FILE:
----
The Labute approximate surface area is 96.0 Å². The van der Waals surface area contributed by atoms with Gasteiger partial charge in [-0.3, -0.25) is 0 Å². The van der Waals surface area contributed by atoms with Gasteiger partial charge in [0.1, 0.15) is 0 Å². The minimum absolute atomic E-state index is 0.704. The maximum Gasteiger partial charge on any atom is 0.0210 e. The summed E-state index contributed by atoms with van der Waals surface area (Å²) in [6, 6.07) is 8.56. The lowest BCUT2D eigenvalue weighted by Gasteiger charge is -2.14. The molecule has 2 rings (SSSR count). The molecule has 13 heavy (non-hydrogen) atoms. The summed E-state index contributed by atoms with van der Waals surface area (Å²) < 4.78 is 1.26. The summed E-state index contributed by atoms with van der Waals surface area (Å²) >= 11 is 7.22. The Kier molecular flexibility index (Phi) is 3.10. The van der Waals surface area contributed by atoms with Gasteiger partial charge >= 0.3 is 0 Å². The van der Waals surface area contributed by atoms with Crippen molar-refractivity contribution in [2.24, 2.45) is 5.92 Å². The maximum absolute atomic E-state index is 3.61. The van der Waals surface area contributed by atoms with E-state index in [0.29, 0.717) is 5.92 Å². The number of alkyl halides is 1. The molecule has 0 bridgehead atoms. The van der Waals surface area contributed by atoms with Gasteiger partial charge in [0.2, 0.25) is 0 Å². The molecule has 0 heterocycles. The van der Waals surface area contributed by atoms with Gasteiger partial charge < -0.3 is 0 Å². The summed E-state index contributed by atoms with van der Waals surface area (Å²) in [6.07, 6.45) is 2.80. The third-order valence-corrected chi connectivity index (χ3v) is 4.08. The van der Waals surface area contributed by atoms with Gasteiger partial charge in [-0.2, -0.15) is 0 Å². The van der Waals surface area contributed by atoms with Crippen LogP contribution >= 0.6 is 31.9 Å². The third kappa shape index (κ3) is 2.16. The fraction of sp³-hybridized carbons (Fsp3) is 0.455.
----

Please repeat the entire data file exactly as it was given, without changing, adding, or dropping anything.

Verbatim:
The Labute approximate surface area is 96.0 Å². The van der Waals surface area contributed by atoms with Gasteiger partial charge in [-0.3, -0.25) is 0 Å². The van der Waals surface area contributed by atoms with Gasteiger partial charge in [0.1, 0.15) is 0 Å². The minimum absolute atomic E-state index is 0.704. The maximum Gasteiger partial charge on any atom is 0.0210 e. The summed E-state index contributed by atoms with van der Waals surface area (Å²) in [6, 6.07) is 8.56. The lowest BCUT2D eigenvalue weighted by Gasteiger charge is -2.14. The molecule has 2 rings (SSSR count). The molecule has 13 heavy (non-hydrogen) atoms. The summed E-state index contributed by atoms with van der Waals surface area (Å²) < 4.78 is 1.26. The summed E-state index contributed by atoms with van der Waals surface area (Å²) >= 11 is 7.22. The Kier molecular flexibility index (Phi) is 3.10. The van der Waals surface area contributed by atoms with Gasteiger partial charge >= 0.3 is 0 Å². The van der Waals surface area contributed by atoms with Crippen molar-refractivity contribution in [2.24, 2.45) is 5.92 Å². The maximum absolute atomic E-state index is 3.61. The van der Waals surface area contributed by atoms with E-state index in [0.29, 0.717) is 5.92 Å². The number of alkyl halides is 1. The molecule has 0 bridgehead atoms. The van der Waals surface area contributed by atoms with Gasteiger partial charge in [0.2, 0.25) is 0 Å². The molecule has 0 heterocycles. The van der Waals surface area contributed by atoms with Gasteiger partial charge < -0.3 is 0 Å². The summed E-state index contributed by atoms with van der Waals surface area (Å²) in [6.07, 6.45) is 2.80. The third-order valence-corrected chi connectivity index (χ3v) is 4.08. The van der Waals surface area contributed by atoms with Gasteiger partial charge in [-0.2, -0.15) is 0 Å². The van der Waals surface area contributed by atoms with Crippen LogP contribution >= 0.6 is 31.9 Å². The third kappa shape index (κ3) is 2.16. The fraction of sp³-hybridized carbons (Fsp3) is 0.455.